MCD has published the only book-related playlist that has ever been good, a pirate radio broadcast assembled by Tim Maughan for his novel Infinite Detail. We listened to it twice through in the media lab last week.

I wrote a blurb for Infinite Detail:

Looping and layered, disruptive and deeply linked―Tim Maughan’s unsparing tale of the internet’s end is a paper internet unto itself. The native 21st-century novel is coming into view; it looks like Infinite Detail.

Belt Buckle with a Griffin, ca. 6th century, Frankish

Belt Buckle with a Griffin, ca. 6th century, Frankish

I loved this article for its dramatization of the day the dinosaurs died—a second-by-second recounting of some very intense events.

The thing about the past is: IT WAS ALL REAL. It was all there, just as complex and detailed as the world that surrounds you. It’s basically impossible to hold that in your head. You just have to be reminded of it, again and again:

There are logjams of wood, fish pressed against cypress-­tree root bundles, tree trunks smeared with amber.

Reading the dinosaur piece made me go back and re-read Rebecca Boyle’s terrific story from a year ago about Earth’s early days. It’s dizzying in the same way, with the additional benefit of being delightfully written:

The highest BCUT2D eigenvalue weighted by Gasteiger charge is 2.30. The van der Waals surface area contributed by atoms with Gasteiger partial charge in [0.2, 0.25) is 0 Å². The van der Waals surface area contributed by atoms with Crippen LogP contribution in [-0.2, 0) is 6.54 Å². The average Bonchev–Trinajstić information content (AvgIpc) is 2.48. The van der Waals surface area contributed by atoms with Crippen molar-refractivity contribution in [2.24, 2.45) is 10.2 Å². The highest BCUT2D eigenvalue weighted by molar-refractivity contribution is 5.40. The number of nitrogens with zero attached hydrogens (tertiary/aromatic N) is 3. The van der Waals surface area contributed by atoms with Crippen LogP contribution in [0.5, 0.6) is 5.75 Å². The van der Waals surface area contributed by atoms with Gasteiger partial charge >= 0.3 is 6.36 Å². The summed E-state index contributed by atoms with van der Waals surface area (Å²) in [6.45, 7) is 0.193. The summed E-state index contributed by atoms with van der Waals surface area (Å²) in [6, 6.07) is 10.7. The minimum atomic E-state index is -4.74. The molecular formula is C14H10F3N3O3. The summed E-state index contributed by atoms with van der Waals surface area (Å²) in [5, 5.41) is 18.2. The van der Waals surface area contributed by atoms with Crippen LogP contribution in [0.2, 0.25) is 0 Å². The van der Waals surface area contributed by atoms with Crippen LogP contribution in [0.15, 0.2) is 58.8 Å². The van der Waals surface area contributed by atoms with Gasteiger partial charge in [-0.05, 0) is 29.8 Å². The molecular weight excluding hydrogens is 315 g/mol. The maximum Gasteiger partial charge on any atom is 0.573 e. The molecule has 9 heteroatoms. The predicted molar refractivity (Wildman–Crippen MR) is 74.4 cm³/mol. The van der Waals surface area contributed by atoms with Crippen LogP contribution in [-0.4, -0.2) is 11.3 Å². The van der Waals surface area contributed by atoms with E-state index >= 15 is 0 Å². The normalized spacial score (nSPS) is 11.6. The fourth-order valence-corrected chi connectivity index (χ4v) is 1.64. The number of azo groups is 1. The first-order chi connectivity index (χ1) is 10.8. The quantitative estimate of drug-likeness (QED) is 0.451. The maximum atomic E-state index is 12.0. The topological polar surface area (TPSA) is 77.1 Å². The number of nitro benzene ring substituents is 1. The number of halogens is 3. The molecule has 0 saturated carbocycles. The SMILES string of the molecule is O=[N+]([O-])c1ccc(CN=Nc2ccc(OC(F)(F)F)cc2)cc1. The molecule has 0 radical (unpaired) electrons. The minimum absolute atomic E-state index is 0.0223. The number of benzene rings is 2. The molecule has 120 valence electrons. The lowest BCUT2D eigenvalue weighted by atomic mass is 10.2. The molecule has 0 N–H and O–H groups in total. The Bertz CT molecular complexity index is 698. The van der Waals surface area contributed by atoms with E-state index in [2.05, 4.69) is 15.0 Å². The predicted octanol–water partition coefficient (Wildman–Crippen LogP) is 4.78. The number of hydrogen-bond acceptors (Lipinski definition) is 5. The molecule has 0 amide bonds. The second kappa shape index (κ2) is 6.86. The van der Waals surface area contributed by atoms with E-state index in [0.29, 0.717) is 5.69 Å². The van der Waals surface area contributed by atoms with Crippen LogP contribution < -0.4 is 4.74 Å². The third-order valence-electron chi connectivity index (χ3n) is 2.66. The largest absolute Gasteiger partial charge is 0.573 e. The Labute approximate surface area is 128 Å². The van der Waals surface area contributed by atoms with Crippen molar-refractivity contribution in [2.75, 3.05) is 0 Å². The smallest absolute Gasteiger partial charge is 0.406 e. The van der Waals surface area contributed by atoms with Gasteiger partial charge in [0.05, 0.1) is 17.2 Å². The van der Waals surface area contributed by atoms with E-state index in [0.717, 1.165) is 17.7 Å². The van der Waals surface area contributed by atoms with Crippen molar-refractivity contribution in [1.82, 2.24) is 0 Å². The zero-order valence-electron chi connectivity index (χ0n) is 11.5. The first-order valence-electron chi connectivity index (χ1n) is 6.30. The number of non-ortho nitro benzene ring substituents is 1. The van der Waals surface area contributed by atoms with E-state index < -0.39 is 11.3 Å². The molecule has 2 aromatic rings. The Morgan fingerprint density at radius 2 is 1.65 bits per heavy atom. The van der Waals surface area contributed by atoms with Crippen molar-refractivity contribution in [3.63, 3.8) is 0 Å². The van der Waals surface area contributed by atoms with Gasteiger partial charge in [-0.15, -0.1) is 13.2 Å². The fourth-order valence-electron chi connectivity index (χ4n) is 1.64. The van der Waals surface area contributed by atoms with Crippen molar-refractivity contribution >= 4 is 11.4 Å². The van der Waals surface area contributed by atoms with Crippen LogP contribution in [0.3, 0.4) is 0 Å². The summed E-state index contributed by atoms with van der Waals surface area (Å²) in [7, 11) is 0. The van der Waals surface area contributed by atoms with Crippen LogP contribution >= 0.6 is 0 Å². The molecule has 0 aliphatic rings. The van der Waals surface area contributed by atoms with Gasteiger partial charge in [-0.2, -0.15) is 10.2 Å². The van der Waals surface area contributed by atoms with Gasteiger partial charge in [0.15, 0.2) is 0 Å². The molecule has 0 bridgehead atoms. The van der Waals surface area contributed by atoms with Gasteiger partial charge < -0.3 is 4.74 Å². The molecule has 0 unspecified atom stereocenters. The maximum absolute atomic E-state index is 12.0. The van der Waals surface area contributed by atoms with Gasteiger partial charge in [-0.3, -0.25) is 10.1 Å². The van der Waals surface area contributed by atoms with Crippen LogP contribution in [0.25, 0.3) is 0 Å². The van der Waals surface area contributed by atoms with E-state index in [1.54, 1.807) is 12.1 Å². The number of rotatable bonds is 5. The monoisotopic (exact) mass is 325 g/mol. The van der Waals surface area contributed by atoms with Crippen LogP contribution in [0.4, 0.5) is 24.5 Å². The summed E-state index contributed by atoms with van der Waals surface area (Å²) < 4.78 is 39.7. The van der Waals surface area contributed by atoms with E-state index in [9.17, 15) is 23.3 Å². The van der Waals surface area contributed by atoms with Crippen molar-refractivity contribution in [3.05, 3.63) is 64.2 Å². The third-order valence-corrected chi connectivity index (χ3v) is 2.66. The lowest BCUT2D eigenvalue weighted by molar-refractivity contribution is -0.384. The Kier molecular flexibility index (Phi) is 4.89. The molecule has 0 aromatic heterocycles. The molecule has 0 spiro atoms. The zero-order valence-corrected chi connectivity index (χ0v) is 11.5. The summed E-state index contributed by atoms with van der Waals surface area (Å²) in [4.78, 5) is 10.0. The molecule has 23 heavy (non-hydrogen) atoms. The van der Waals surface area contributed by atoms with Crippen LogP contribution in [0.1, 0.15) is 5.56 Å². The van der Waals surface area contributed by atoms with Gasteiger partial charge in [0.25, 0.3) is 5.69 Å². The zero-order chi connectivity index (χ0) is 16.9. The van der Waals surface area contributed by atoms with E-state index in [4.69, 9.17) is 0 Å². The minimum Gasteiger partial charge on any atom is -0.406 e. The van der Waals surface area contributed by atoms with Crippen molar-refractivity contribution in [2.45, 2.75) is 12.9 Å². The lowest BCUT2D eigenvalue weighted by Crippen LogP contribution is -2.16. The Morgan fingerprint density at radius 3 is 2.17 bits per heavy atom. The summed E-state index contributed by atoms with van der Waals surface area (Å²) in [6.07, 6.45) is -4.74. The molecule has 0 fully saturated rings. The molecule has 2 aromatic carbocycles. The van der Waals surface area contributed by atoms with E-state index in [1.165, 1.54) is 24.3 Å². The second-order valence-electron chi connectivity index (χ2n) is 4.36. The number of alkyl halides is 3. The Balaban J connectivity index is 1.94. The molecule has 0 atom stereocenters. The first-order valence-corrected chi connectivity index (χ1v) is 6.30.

Not long after Earth coalesced, a wayward planet whacked into it with incredible force, possibly vaporizing Earth anew and forming the moon.


I’m mildly obsessed with a specific kind of artist on streaming platforms like Spotify who offer just a handful of tracks—with no sense of albums or even a “career,” necessarily—but/and at least one of those tracks has blown up, been added to thousands of playlists, recommended by Spotify’s algorithms, played millions of times around the world.

An example is the song “Janet” by M. T. Hadley, which is—all meta considerations aside—just a really beautiful piece of work. It was published on its own in 2016 and has been played over two million times. There have been no songs since.

To ground this a little, “Janet” has become a part of our like, “household culture” here in Oakland. It’s on a key late-night drive playlist, so I’ve listened to this strange, lovely, orphan song dozens of times cruising through the darkness on I-80 or I-5.

What a thing.

I worry, sometimes, about these emails getting too linky. Personally, I find the “bundle of interesting links!” newsletters pretty monotonous; there’s a sense of, is this all it’s gonna be, forever?

On the other hand: links are interesting!

So, just know that I’m keeping an eye on the balance. And of course, this newsletter has an expiration date—it will run for the duration of this year—so no, this is not all it’s gonna be, forever!

Pair of Gauntlets, ca. 1585, Italian

Pair of Gauntlets, ca. 1585, Italian

I’m off to sew!


April 2019, Oakland

This website uses the typeface Albertus Nova, an update by Toshi Omagari of Berthold Wolpe’s classic, and GT America, designed by Noël Leu with Seb McLauchlan.